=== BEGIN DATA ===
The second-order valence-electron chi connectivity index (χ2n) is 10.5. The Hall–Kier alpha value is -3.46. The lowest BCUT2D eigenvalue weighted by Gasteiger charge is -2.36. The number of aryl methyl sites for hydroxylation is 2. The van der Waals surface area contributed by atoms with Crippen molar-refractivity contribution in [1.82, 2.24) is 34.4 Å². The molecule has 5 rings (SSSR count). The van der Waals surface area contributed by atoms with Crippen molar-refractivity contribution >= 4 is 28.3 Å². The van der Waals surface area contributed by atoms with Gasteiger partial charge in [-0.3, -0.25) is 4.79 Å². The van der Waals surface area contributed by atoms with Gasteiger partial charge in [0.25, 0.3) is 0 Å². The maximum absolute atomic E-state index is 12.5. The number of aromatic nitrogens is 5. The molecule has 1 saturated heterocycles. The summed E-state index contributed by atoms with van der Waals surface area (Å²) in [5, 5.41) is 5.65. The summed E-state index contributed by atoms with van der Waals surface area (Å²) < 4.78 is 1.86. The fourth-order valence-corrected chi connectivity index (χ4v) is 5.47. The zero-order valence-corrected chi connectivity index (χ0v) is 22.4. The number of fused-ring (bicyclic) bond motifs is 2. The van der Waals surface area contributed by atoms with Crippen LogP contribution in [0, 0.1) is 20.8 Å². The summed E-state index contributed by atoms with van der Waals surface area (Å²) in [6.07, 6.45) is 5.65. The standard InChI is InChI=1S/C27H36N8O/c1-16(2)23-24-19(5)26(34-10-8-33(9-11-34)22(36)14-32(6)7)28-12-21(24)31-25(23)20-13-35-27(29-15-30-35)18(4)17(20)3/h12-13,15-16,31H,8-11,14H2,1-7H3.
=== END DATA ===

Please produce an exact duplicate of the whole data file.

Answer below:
The second-order valence-electron chi connectivity index (χ2n) is 10.5. The Hall–Kier alpha value is -3.46. The lowest BCUT2D eigenvalue weighted by Gasteiger charge is -2.36. The number of aryl methyl sites for hydroxylation is 2. The van der Waals surface area contributed by atoms with Crippen molar-refractivity contribution in [1.82, 2.24) is 34.4 Å². The molecule has 5 rings (SSSR count). The van der Waals surface area contributed by atoms with Crippen molar-refractivity contribution >= 4 is 28.3 Å². The van der Waals surface area contributed by atoms with Gasteiger partial charge in [-0.3, -0.25) is 4.79 Å². The van der Waals surface area contributed by atoms with Gasteiger partial charge in [0.25, 0.3) is 0 Å². The maximum absolute atomic E-state index is 12.5. The number of aromatic nitrogens is 5. The molecule has 1 saturated heterocycles. The summed E-state index contributed by atoms with van der Waals surface area (Å²) in [5, 5.41) is 5.65. The summed E-state index contributed by atoms with van der Waals surface area (Å²) < 4.78 is 1.86. The fourth-order valence-corrected chi connectivity index (χ4v) is 5.47. The zero-order valence-corrected chi connectivity index (χ0v) is 22.4. The number of fused-ring (bicyclic) bond motifs is 2. The van der Waals surface area contributed by atoms with Crippen LogP contribution in [0, 0.1) is 20.8 Å². The summed E-state index contributed by atoms with van der Waals surface area (Å²) in [6.07, 6.45) is 5.65. The standard InChI is InChI=1S/C27H36N8O/c1-16(2)23-24-19(5)26(34-10-8-33(9-11-34)22(36)14-32(6)7)28-12-21(24)31-25(23)20-13-35-27(29-15-30-35)18(4)17(20)3/h12-13,15-16,31H,8-11,14H2,1-7H3.